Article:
People Can't Get Enough Of This Facebook Post About A Trans Person's Positive TSA Experience

    “It shows us all, those affected and those who can relate, that this is a sensitive issue that many don’t talk or speak out about.”

    A Facebook post describing a surprisingly heartwarming interaction with a TSA agent at Connecticut's Bradley International airport has gone viral, proving not all airport experiences have to be horrible to be memorable.

    Amanda Sapir, who identifies as gender-nonconforming and uses she/her pronouns, posted to Facebook on Saturday about receiving the "most socially conscious TSA pat-down ever."

    Sapir anticipated the machine's confusion and decided to warn the TSA agent, Darlena Thi Lac, about the yellow box that, sure enough, appeared on the screen.

    "Happens every time," I say.

    "Why do you think?" she says.

    "Because I wear boxer briefs."

    "Oh, what is the gender you would like to be identified as?"

    "Well, I consider myself gender nonconforming. I am female and also trans masculine."

    The TSA encourages trans travelers to purchase reservations with the same name and gender that appears on their government-issued ID, but for many trans people changing the gender that appears on their ID from the gender they were assigned at birth is a difficult process.

    The 22-year-old TSA agent , who has been with the Transportation Security Administration for two years, then asked Sapir if she'd like to to go through the machine under male settings. When Sapir did so, the yellow square disappeared from her groin, but a new shape appeared elsewhere. "A yellow rectangle has now appeared across my chest. We both start laughing!" Sapir wrote.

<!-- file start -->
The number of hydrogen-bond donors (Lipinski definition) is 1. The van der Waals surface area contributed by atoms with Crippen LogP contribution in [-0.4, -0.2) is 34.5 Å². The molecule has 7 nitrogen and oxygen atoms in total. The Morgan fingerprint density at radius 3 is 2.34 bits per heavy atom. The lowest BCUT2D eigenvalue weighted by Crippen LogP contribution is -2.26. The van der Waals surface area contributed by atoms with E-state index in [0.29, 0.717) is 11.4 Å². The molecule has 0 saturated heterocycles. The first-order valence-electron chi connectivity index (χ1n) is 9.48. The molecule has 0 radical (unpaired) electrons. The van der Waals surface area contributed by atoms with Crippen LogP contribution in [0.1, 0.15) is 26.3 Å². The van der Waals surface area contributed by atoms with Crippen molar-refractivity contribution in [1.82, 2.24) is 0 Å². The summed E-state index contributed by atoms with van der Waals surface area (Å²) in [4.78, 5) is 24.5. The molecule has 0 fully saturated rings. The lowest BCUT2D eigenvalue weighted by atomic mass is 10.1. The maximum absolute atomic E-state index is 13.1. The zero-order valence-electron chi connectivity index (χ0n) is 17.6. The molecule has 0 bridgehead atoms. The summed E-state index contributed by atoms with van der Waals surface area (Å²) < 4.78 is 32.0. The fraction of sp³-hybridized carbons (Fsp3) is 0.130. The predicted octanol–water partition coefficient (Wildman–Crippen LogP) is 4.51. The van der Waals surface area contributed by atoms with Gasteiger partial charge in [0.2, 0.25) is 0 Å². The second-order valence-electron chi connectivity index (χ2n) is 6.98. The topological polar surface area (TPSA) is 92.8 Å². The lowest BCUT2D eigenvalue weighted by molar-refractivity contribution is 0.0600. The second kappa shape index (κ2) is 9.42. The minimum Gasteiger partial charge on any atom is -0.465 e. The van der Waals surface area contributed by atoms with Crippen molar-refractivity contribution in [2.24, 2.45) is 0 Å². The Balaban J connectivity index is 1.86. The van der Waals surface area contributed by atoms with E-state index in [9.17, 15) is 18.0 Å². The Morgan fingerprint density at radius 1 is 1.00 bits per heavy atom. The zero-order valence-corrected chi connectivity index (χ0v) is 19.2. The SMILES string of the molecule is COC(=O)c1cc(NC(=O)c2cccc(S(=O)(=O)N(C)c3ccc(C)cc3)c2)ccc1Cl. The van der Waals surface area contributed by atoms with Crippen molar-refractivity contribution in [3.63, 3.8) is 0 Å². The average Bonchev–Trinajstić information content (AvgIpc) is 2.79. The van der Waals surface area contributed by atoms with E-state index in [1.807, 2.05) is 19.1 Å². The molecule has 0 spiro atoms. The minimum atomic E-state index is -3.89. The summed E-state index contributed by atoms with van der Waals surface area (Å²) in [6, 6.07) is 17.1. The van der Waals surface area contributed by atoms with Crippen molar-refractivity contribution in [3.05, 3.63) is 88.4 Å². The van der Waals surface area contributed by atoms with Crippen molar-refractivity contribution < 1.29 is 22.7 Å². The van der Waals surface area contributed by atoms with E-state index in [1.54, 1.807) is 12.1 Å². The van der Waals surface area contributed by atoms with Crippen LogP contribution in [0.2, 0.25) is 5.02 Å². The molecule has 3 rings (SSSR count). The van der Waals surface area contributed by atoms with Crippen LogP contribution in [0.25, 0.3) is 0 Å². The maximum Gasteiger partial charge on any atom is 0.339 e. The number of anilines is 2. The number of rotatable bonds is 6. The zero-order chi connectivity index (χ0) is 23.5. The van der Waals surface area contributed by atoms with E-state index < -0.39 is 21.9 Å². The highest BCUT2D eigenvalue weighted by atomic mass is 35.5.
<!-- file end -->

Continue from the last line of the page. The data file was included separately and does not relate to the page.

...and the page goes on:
"Now the machine is wondering about..."

    "Boobs," we say in unison laughing some more.

    Lac then asked how Sapir would like to identify so she could conduct the proper pat-down. "You get to decide how you are identified," she said.

    "She followed complete protocol with respect," Sapir said in a phone interview Wednesday. "She gave me the option as to which gender protocol would be used for my pat-down. It was just so thoughtful, so present. She was totally aware of safety — everyone's safety, including my own."

    Sapir could hear her flight being called, but she took the time to fill out a comment card and snap a quick photo with her new favorite TSA agent. Once aboard the flight, she posted the story to Facebook, not thinking it would get much attention.

    Facebook: darlenelac

    By the time Sapir's flight landed across the country, the Facebook post about her surprisingly pleasant experience among the usual stress of airport travel had blown up. The original Facebook post has now been shared over 7,000 times.

    Lac, who has since connected with Sapir on social media, responded to the positive attention on her own Facebook, writing, "The effortless approach to a sensitive matter is such a sight to see, especially seeing how many were affected by this."

    Facebook: darlenelac

    "It shows us all, those affected and those who can relate," said Lac, "that this is a sensitive issue that many don't talk or speak out about."